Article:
The full methodology is available in the publication shown in the Related Publications link below.

     

  • Other Descriptors
    • Descriptor

      This dataset is available from Dryad in MS Excel (.xlsx) format. Dryad data package: Watson S, Fields JB, Munday PL (2017) Data from: Ocean acidification alters predator behaviour and reduces predation rate. Dryad Digital Repository. https://doi.org/10.5061/dryad.jc77j

    • Descriptor type Note
  • Data type dataset
  • Keywords
    • trophic interaction
    • predator-prey
    • carbon dioxide
    • invertebrate
    • molluscs
    • coral reef
    • cone snail
    • jumping snail
    • ocean acidification
    • gastropod
    • Conus marmoreus
    • Gibberulus gibberulus gibbosus
    • ARC Centre of Excellence for Coral Reef Studies
  • Funding source
  • Research grant(s)/Scheme name(s)
  • Research themes
    Tropical Ecosystems, Conservation and Climate Change
    FoR Codes (*)
    • 060201 - Behavioural Ecology
    • 060205 - Marine and Estuarine Ecology (incl. Marine Ichthyology)
    • 050101 - Ecological Impacts of Climate Change
    SEO Codes
    • 960399 - Climate and Climate Change not elsewhere classified
    • 970106 - Expanding Knowledge in the Biological Sciences
    • 970105 - Expanding Knowledge in the Environmental Sciences
    Specify spatial or temporal setting of the data
    Temporal (time) coverage
  • Start Date
  • End Date
  • Time Period
    Spatial (location) coverage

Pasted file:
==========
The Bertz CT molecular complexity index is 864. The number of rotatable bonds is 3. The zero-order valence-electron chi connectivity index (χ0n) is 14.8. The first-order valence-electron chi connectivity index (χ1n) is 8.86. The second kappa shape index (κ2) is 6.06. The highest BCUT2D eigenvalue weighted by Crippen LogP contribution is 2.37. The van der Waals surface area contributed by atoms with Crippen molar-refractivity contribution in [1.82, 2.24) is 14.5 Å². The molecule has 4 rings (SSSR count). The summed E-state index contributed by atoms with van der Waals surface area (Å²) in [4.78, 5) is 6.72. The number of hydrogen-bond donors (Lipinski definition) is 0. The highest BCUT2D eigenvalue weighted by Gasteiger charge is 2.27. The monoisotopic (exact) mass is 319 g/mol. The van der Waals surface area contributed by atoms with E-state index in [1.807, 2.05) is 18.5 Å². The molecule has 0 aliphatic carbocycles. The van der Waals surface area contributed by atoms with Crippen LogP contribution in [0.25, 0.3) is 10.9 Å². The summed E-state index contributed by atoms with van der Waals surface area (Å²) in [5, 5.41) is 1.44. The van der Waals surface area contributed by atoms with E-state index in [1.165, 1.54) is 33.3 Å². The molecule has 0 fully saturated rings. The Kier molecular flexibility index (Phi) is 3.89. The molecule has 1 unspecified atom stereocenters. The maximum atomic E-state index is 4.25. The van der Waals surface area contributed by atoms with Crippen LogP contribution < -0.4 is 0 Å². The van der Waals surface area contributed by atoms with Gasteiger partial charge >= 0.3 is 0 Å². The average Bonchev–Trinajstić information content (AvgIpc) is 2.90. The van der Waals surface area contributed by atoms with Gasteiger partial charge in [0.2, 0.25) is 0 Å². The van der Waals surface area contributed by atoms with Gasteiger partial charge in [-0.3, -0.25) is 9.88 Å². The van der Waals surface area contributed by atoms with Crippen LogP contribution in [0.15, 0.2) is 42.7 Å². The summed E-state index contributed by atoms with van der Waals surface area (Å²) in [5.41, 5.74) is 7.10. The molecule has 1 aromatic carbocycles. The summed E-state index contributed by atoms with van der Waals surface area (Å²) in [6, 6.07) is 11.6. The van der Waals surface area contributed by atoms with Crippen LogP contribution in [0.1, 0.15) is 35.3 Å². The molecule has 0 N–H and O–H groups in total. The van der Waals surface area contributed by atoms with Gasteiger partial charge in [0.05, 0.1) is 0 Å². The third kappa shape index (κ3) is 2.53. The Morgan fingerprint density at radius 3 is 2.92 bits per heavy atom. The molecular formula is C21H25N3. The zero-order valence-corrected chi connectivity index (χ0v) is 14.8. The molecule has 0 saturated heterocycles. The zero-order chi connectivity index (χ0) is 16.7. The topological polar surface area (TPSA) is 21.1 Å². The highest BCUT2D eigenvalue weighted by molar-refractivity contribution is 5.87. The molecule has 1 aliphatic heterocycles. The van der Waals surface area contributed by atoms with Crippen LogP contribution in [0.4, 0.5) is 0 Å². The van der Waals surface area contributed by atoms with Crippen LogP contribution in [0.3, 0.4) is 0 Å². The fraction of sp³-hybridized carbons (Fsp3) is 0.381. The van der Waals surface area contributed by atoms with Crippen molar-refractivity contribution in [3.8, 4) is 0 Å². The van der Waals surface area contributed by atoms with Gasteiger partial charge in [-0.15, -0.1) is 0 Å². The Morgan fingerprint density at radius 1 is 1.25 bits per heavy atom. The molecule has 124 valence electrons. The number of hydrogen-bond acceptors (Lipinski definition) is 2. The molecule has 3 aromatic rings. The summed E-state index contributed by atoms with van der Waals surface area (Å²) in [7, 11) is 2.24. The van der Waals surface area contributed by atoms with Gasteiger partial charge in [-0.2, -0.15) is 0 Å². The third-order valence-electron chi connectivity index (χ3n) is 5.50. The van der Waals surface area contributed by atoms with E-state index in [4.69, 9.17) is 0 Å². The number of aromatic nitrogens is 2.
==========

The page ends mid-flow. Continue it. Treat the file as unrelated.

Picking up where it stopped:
• Locations
    • Lizard Island, Great Barrier Reef, Queensland, Australia
    Data Locations

    Type Location Notes
    URL https://doi.org/10.5061/dryad.jc77j
    The Data Manager is: Sue-Ann Watson
    College or Centre
    Access conditions Open
  • Alternative access conditions
  • Data record size 1 file: 25.65 KB
  • Related publications
      Name Watson, Sue-Ann, Fields, Jennifer B., and Munday, Philip L. (2017) Ocean acidification alters predator behaviour and reduces predation rate. Biology Letters, 13. pp. 1-5.
    • URL http://dx.doi.org/10.1098/rsbl.2016.0797
    • Notes
    • Name Watson, Sue-Ann, Fields, Jennifer B., and Munday, Philip L. (2017) Ocean acidification alters predator behaviour and reduces predation rate. Biology Letters, 13. pp. 1-5.
    • URL https://researchonline.jcu.edu.au/46998/
    • Notes Green Open Access (Accepted) Version
  • Related websites
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  • Related metadata (including standards, codebooks, vocabularies, thesauri, ontologies)
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    • Notes
    Citation Watson, Sue-Ann; Munday, Philip; Fields, J (2016): Data from: Ocean acidification alters predator behaviour and reduces predation rate. James Cook University.